|Professor Sangyong Jon
Professor Sangyong Jon of the Department of Biological Sciences has synthesized a nanoparticle capable of optical imaging and photothermal therapy. The team managed to produce the nanoparticles without using carbon but instead with the abundant pigments found within the human body.
Many near-infrared (NIR) light-responsive nanomaterials have emerged in the field of biomedical industry with possible applications in imaging and sensing. However, due to their slow degradation time, the nanoparticles end up accumulating in the body of the subject. The potential toxicity from the accumulation has prevented biomedical engineers and scientists from using the nanoparticles to their full potential.
In the search for a non-toxic, biologically degradable particle, Professor Jon’s research team synthesized a cisplatin-chelated bilirubin-based nanoparticle (BRNP). Bilirubin is a major pigment in gallstones formed in the gallbladders. The advantage of using bilirubin as an ingredient for the nanoparticle was that bilirubin is a pigment from a human body unlike the other artificially synthesized materials, therefore making BNRP less likely to be harmful, even though it accumulates within the body.
Bilirubin has antioxidant and anti-inflammatory properties that can protect cells from reactive oxygen species-mediated damage on DNA and RNA. Previously, its hydrophobic property made it difficult to use in medical applications as it also accumulated in the body and was not water-dispersible. However, by synthesizing bilirubin with hydrophilic polyethylene glycol (PEG), the nanoparticle becomes hydrophilic and biodegradable, while still preserving its antioxidant and anti-inflammatory properties.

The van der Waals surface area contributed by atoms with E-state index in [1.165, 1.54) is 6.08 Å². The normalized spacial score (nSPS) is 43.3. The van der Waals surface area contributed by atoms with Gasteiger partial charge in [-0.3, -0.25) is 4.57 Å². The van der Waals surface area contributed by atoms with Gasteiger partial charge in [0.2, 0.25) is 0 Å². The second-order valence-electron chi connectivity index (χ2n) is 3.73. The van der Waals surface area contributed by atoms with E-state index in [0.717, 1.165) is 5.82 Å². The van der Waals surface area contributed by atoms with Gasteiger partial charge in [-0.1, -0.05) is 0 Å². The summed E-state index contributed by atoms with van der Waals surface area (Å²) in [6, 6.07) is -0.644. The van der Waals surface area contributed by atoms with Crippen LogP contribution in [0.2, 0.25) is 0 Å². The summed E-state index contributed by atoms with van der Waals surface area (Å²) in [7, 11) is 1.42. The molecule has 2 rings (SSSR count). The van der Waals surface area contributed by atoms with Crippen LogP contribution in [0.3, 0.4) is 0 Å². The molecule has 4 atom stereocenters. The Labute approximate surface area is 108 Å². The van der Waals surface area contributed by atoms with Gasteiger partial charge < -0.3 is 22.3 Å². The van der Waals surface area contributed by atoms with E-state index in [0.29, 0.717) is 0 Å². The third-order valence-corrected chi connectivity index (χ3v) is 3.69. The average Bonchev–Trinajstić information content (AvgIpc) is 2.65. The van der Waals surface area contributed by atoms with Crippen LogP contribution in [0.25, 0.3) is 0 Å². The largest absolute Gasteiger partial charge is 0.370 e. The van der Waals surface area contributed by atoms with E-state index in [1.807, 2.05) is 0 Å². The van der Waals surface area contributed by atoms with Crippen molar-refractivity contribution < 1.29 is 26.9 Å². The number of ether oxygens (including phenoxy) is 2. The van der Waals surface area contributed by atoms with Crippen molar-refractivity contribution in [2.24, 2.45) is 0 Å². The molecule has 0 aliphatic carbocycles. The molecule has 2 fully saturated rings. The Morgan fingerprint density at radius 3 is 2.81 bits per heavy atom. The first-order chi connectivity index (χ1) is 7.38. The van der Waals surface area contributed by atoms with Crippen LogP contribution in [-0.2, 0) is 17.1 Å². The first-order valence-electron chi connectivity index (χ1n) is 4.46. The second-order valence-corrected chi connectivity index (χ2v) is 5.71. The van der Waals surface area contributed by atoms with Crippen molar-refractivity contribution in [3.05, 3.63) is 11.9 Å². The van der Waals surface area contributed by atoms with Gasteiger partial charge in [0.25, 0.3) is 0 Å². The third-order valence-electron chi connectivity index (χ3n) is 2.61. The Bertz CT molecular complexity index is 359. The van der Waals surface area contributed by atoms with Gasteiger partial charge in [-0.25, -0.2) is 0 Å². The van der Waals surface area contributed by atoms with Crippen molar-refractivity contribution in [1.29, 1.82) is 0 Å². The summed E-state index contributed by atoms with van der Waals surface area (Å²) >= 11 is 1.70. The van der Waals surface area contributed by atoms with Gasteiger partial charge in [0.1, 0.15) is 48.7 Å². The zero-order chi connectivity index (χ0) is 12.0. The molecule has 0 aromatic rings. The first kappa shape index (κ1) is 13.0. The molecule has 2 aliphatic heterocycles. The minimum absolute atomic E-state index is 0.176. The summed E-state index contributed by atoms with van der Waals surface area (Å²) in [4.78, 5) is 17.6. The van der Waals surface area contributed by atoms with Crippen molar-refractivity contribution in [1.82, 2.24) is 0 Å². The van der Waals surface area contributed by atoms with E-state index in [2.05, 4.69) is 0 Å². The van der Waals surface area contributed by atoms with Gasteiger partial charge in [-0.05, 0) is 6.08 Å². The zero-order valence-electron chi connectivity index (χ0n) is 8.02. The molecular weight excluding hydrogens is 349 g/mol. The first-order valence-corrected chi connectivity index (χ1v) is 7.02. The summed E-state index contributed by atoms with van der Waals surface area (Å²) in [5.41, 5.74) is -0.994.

The BNRP also resembles NIR light-responsive nanomaterials in its NIR-absorption properties. The BNRP can now be safely used for potential use in improving photoacoustic imaging technology over NIR light-responsive nanomaterials.
The efficacy of BNRP in tumor regression was demonstrated in an experiment with tumor-carrying mice. BNRP’s efficacy in photothermal therapy was demonstrated through a comparison of hematoxylin and eosin staining on the mice with that of previously developed photothermal therapies. The analysis was able to demonstrate that the toxicity of the treatment was minimal, unlike the previously developed treatments that damaged the tumor.
Professor Jon shared his optimism on a possible future for treating cancer through the new materials, “Currently developed materials are based on artificial materials with low biocompatibility and potential toxicity. We hope the BNRP acts as a new platform for preclinical research and applications in photoacoustic imaging and photothermal therapy.”
The research was published in Angewandte Chemie International Edition, a German scientific journal in the field of applied chemistry.